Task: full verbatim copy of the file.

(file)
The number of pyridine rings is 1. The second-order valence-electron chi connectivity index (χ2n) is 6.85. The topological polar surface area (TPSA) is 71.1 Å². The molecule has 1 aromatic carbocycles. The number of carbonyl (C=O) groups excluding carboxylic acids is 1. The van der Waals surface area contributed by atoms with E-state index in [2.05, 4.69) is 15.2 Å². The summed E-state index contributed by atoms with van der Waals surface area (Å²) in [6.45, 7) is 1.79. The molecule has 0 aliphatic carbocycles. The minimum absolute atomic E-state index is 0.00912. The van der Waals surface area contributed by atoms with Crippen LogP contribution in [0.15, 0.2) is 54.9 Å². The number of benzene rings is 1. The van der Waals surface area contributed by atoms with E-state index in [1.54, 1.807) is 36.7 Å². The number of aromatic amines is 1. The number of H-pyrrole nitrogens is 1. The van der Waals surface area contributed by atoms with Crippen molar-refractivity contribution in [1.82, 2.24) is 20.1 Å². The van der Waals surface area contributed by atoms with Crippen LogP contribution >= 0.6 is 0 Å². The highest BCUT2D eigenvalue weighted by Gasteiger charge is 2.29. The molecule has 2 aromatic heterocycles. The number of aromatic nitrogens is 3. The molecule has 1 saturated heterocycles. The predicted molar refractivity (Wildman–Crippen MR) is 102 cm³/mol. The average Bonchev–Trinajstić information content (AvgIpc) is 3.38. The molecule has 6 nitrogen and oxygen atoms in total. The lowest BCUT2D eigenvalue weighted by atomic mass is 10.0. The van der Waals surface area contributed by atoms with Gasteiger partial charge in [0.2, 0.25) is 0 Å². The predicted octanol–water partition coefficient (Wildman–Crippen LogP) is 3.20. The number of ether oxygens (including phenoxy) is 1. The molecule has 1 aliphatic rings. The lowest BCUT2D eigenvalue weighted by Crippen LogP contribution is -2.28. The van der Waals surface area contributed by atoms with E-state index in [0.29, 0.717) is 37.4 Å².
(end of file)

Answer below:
The number of pyridine rings is 1. The second-order valence-electron chi connectivity index (χ2n) is 6.85. The topological polar surface area (TPSA) is 71.1 Å². The molecule has 1 aromatic carbocycles. The number of carbonyl (C=O) groups excluding carboxylic acids is 1. The van der Waals surface area contributed by atoms with E-state index in [2.05, 4.69) is 15.2 Å². The summed E-state index contributed by atoms with van der Waals surface area (Å²) in [6.45, 7) is 1.79. The molecule has 0 aliphatic carbocycles. The minimum absolute atomic E-state index is 0.00912. The van der Waals surface area contributed by atoms with Crippen LogP contribution in [0.15, 0.2) is 54.9 Å². The number of benzene rings is 1. The van der Waals surface area contributed by atoms with E-state index in [1.54, 1.807) is 36.7 Å². The number of aromatic amines is 1. The number of H-pyrrole nitrogens is 1. The van der Waals surface area contributed by atoms with Crippen molar-refractivity contribution in [1.82, 2.24) is 20.1 Å². The van der Waals surface area contributed by atoms with Crippen LogP contribution >= 0.6 is 0 Å². The highest BCUT2D eigenvalue weighted by Gasteiger charge is 2.29. The molecule has 2 aromatic heterocycles. The number of aromatic nitrogens is 3. The molecule has 1 saturated heterocycles. The predicted molar refractivity (Wildman–Crippen MR) is 102 cm³/mol. The average Bonchev–Trinajstić information content (AvgIpc) is 3.38. The molecule has 6 nitrogen and oxygen atoms in total. The lowest BCUT2D eigenvalue weighted by atomic mass is 10.0. The van der Waals surface area contributed by atoms with Gasteiger partial charge in [0.2, 0.25) is 0 Å². The predicted octanol–water partition coefficient (Wildman–Crippen LogP) is 3.20. The number of ether oxygens (including phenoxy) is 1. The molecule has 1 aliphatic rings. The lowest BCUT2D eigenvalue weighted by Crippen LogP contribution is -2.28. The van der Waals surface area contributed by atoms with E-state index in [0.29, 0.717) is 37.4 Å².